Circumhorizontal arc
A circumhorizontal arc is an optical phenomenon, an ice-halo formed by plate shaped ice crystals in high level cirrus clouds.
The current accepted technical names are circumhorizon arc or Lower symmetric 46° plate arc. The term 'fire rainbow' coined recently by a journalist is not recognised. It is misleading as the arc is not a rainbow and is not related to fires.
The complete halo is a huge and beautiful multi-coloured band running parallel to the horizon with its center beneath the sun. The distance below the sun is twice as far as the common 22-degree halo. Red is the uppermost colour. Often, when the halo forming cloud is small or patchy, only fragments of the arc are seen.
There is a myth that the halo is rare. How often it is seen depends on location and in particular latitude. In the United States it is a relatively common halo seen several times each summer in any one place. In contrast, it is rare in mid-latitude and northern Europe.
For the halo to form the sun must be very high in the sky, at an elevation of 58° or more. Cirrus cloud or haze containing relatively large plate-shaped ice crystals must also be present. The sun altitude requirement has the consequence that the halo is impossible to see at locations north of 55°N or south of 55°S (although a lunar circumhorizon arc might be visible). In other latitudes it is visible for a greater or lesser time around the summer solstice. Slots of visibility for different latitudes and locations can be looked up on graph. For example, in London, England the sun is only high enough for 140 hours between mid May and late July. Contrast that with Los Angeles with the sun higher than 58 degrees for 670 hours between late March and late September. When the cloudiness of Europe is also taken into account, the halo becomes more than 10-20X more likely to be seen in the United States.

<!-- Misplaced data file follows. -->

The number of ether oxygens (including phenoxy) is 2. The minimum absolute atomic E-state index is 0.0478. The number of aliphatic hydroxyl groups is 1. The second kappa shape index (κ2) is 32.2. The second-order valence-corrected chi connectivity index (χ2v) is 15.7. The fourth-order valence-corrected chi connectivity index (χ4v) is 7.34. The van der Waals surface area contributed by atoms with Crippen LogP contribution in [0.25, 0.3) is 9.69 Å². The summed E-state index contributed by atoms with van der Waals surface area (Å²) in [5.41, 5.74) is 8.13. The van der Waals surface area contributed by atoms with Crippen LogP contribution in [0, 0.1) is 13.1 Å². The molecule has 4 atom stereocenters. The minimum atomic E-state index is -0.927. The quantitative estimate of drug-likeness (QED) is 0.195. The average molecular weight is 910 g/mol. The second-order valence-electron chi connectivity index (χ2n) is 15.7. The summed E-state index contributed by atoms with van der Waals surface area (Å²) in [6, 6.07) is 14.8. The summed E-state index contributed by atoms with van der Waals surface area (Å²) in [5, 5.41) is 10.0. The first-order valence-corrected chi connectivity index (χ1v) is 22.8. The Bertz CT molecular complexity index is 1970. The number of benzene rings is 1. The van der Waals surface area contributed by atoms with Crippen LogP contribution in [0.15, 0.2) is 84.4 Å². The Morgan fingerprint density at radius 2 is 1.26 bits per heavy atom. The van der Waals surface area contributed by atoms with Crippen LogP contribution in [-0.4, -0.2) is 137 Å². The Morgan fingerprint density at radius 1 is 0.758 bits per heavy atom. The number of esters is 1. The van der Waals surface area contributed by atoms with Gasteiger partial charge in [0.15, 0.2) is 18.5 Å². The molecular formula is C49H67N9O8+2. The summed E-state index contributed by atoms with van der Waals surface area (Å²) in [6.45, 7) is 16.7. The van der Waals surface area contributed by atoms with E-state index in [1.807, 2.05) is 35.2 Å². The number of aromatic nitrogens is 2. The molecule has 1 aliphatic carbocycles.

The halo is formed by sunlight entering horizontally-oriented flat hexagon ice crystals through a vertical side face and leaving through the near horizontal bottom face. There is no requirement that the plates be thick. In principle, Parry oriented column crystals can also produce the arc although this is rare.